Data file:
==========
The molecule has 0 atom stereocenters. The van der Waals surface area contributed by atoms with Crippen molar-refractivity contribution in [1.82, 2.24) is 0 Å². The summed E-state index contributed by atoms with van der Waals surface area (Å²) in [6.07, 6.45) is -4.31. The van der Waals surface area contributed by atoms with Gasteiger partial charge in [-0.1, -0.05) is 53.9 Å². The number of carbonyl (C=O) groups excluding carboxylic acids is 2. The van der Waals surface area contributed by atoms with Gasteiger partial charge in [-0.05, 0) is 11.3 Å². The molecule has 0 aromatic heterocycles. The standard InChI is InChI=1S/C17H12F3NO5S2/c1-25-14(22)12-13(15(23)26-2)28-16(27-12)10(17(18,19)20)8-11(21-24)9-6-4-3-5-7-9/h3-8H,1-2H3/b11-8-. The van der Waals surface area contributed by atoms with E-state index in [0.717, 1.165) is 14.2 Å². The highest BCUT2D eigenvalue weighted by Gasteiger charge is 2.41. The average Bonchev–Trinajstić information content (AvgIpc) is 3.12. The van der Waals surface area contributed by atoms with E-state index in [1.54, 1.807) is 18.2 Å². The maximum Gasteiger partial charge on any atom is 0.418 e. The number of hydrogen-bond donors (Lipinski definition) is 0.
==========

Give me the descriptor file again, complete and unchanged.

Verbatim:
The molecule has 0 atom stereocenters. The van der Waals surface area contributed by atoms with Crippen molar-refractivity contribution in [1.82, 2.24) is 0 Å². The summed E-state index contributed by atoms with van der Waals surface area (Å²) in [6.07, 6.45) is -4.31. The van der Waals surface area contributed by atoms with Gasteiger partial charge in [-0.1, -0.05) is 53.9 Å². The number of carbonyl (C=O) groups excluding carboxylic acids is 2. The van der Waals surface area contributed by atoms with Gasteiger partial charge in [-0.05, 0) is 11.3 Å². The molecule has 0 aromatic heterocycles. The standard InChI is InChI=1S/C17H12F3NO5S2/c1-25-14(22)12-13(15(23)26-2)28-16(27-12)10(17(18,19)20)8-11(21-24)9-6-4-3-5-7-9/h3-8H,1-2H3/b11-8-. The van der Waals surface area contributed by atoms with E-state index in [0.717, 1.165) is 14.2 Å². The highest BCUT2D eigenvalue weighted by Gasteiger charge is 2.41. The average Bonchev–Trinajstić information content (AvgIpc) is 3.12. The van der Waals surface area contributed by atoms with E-state index in [1.54, 1.807) is 18.2 Å². The maximum Gasteiger partial charge on any atom is 0.418 e. The number of hydrogen-bond donors (Lipinski definition) is 0.